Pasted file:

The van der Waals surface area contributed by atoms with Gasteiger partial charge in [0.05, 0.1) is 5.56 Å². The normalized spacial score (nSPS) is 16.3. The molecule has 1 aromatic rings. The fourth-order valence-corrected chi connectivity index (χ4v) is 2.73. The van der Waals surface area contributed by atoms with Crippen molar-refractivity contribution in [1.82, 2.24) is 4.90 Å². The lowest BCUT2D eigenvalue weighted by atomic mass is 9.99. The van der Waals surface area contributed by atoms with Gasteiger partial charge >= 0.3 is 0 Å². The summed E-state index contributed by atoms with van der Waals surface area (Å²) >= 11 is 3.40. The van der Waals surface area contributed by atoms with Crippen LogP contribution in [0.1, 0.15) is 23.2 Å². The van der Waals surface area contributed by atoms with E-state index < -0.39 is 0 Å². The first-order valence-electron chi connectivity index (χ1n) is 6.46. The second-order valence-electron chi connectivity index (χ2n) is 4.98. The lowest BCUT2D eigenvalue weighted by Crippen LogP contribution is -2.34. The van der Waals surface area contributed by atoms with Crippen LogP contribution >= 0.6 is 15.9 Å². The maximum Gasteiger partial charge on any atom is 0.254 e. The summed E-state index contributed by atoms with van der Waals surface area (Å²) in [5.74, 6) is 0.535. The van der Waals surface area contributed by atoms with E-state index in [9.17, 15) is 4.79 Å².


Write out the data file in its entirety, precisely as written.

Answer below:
The van der Waals surface area contributed by atoms with Gasteiger partial charge in [0.05, 0.1) is 5.56 Å². The normalized spacial score (nSPS) is 16.3. The molecule has 1 aromatic rings. The fourth-order valence-corrected chi connectivity index (χ4v) is 2.73. The van der Waals surface area contributed by atoms with Crippen molar-refractivity contribution in [1.82, 2.24) is 4.90 Å². The lowest BCUT2D eigenvalue weighted by atomic mass is 9.99. The van der Waals surface area contributed by atoms with Gasteiger partial charge >= 0.3 is 0 Å². The summed E-state index contributed by atoms with van der Waals surface area (Å²) >= 11 is 3.40. The van der Waals surface area contributed by atoms with Crippen LogP contribution in [0.1, 0.15) is 23.2 Å². The van der Waals surface area contributed by atoms with E-state index < -0.39 is 0 Å². The first-order valence-electron chi connectivity index (χ1n) is 6.46. The second-order valence-electron chi connectivity index (χ2n) is 4.98. The lowest BCUT2D eigenvalue weighted by Crippen LogP contribution is -2.34. The van der Waals surface area contributed by atoms with Crippen LogP contribution >= 0.6 is 15.9 Å². The maximum Gasteiger partial charge on any atom is 0.254 e. The summed E-state index contributed by atoms with van der Waals surface area (Å²) in [5.74, 6) is 0.535. The van der Waals surface area contributed by atoms with E-state index in [9.17, 15) is 4.79 Å².